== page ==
Is it time to say goodbye to coffee?

I love coffee.  Coffee, however, does not seem to love me.  I have noticed in the 2 and a half weeks that I’ve been wearing my Dexcom that I seem to have a very high blood sugar spike after breakfast.  Despite taking my BG, Insulin to Carb ratio, and Insulin Sensitivity factor into account when I bolus, I am always spiking about 2-3 hours after breakfast, which I eat around 7:30 am.  Breakfast is usually a bowl of cereal (measured, 1 cup of multi grain Cheerios or corn flakes) and skim milk (3/4 cup), and my to-go coffee with flavored creamer (3 Tbs  – hey I drink a BIG cup!).  I usually drink my coffee over the course of 2 hours, finishing it around 9:30 am.  My blood sugar spikes seem to hit between 9:30 and 10:30 am.  However without taking a correction dose, I’m almost always back in normal range by lunchtime.  Take this morning for example:

  • Woke up with BG of 204
  • My new Ping told me to take 6.6 units for my BG, amount of carbs I was consuming, and correction factor.  My CDE wants me to do what the Ping says for the next few days as we figure out my basal rates and fine tune my Insulin:Carb ratio.
  • I spiked at about 9:30 am with a BG of 320.  Blech.  However, on the direction of my CDE, I did not take a correction dose and am now coming down, about 45 minutes before lunch.
20130507-105950.jpg

Who wants to go skiing on that peak?

 

This leads me to wonder if I need a different Insulin:Carb ratio or a higher basal rate.  Or, dare I say it, I should knock it off with the coffee.  I have read on the interwebs that caffeine can cause blood sugars to rise by blocking insulin or something medical like that.  But, it’s my coffeeeeee.  What is worse?  Blood sugar spike or crazy, cranky, half-asleep Laura?  My coworkers probably have a different answer than I do.

My thoughts are that perhaps I should increase my basal in the mornings to account for my coffee.  Or maybe set a square bolus (Or a “Combo Bolus” in Ping-speak) to account for my 2 hour long coffee drinkage.  Or change my Insulin:Carb ratio for breakfast so my bolus is higher, although this concerns me that I will drop by lunchtime.  Maybe next week I will try sugar-free creamer to see if that helps.  Perhaps all the sugars in the creamer are hitting me in a different way than other carbs?  Maybe I need a higher protein, lower carb breakfast in general?  Who wants to be my personal omelette chef?

I really don’t want to have to surrender my coffee to the D.  It’s warm.  It’s tasty.  It wakes me up and it makes me (and my coworkers) happy.

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This diabetes stuff is a tricky thing.

 

 

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7 thoughts on “Is it time to say goodbye to coffee?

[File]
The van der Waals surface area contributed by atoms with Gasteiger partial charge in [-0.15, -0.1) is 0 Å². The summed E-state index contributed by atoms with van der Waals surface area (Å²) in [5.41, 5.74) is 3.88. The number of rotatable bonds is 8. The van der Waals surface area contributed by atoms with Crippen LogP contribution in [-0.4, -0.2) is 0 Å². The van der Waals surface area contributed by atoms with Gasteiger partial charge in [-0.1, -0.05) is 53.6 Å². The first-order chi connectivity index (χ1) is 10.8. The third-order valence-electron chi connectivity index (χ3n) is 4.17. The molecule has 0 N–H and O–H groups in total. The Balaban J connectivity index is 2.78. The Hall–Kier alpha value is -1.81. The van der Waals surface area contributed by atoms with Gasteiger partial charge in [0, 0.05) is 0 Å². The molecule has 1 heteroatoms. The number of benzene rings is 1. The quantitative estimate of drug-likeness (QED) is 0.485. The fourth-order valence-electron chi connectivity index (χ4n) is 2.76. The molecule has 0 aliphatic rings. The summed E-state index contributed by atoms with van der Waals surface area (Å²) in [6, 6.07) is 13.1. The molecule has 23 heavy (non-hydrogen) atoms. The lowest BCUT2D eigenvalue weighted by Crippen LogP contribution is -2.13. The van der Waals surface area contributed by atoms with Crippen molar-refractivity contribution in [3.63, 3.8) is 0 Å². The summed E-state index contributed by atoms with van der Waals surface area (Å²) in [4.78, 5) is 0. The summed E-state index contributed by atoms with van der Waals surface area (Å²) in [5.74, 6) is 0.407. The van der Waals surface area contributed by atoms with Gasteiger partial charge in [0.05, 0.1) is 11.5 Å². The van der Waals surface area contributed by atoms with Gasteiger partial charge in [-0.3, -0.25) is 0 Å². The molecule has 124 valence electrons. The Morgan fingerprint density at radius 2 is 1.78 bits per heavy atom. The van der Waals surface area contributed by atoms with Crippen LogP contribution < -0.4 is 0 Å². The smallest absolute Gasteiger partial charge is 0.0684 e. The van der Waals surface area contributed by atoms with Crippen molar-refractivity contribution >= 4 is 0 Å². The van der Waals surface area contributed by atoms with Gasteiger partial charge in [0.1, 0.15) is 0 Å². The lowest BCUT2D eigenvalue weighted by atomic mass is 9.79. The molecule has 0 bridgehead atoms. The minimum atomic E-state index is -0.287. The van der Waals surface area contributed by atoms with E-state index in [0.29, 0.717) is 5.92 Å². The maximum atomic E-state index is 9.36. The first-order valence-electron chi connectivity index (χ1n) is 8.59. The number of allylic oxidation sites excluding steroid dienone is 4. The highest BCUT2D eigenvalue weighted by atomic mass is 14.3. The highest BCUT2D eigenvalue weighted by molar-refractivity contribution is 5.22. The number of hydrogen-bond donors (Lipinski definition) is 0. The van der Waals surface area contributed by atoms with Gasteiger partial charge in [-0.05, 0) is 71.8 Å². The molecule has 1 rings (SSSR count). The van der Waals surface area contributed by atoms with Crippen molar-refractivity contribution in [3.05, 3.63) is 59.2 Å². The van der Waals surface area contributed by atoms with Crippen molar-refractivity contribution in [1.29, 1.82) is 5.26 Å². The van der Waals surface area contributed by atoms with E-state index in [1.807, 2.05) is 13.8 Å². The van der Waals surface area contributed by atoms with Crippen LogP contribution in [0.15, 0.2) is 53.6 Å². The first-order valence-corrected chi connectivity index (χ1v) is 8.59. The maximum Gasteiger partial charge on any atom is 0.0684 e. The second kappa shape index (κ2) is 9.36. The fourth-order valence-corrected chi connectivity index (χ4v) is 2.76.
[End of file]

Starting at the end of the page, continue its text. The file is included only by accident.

1. I like the picture! Haha. I have noticed that the coffee usually sends me spiking the same way. I’m with you though, I would hate to have to give that up, so I just adjusted my insulin intake. It’s worked for me so far. 🙂 Good luck.

  2. Probably not what you want to hear, but I gave up cereal and milk and that made a huge difference with post-breakfast spikes. I now only eat English muffins w/peanut butter or eggs/turkey sausage if I wake up higher than 130. I also only use plain half ‘n half creamer (1 Tbsp = 1 carb) and still do about a .5 unit to cover the coffee spike. I’d suggest giving up the flavored, sugared creamers, if that’s what you’re using and go to something with less carbs in the creamer.

    • *cries* I love my cereal almost as much as I love my coffee. But maybe next week I’ll try english muffins with PB along with plain old half and half. Not as much fun, but if it’s better for me then I suppose I should be a big girl and make the change.

  3. I had the same issue and found tht switching to sugar-free hazelnut & sugar-free french vanilla w 0.5u per 12oz size (I love the BIG cups!) worked great for me! I have to have coffee like I have to have insulin….I just can’t do it without! 🙂 Good luck!

    • I agree, can’t do without! I’ll figure something out. Just want to know why the huge spike after breakfast when I bolus for what I’m eating and my BG. My post lunch and dinner spikes are not nearly as high.

  4. What happens if you skip the coffee? It’s a tough pill to swallow I know, but just for one day…I’m wondering if the problem is the coffee or something else. Multi-grain Cheerios, by the way, are not the healthiest variety despite the name – they’re loaded with spike-causing sugar. I tend to stick with the regular yellow-box Cheerios.

    You might want to consider a Superbolus (I’ve been promoting this a lot lately, but not as advice because of all that nonsense about me not being a doctor and not qualified to dispense advice). Try adding an hour’s worth of basal to your breakfast bolus, then suspend the basal (temporary rate of zero) for an hour. It’s like getting an advance on your basal which should smooth the spike, but ultimately the same amount of insulin so your BG end-point should be the same regardless. I do it all the time for breakfast, especially if I wake up high.

    • Interesting thought, Scott. I think I’ll try the super bolus tomorrow.

      I have some SF creamer in my fridge, so that’s my first step. I think next weekend I’ll make some egg muffin cup things for breakfast to further reduce the carbs.

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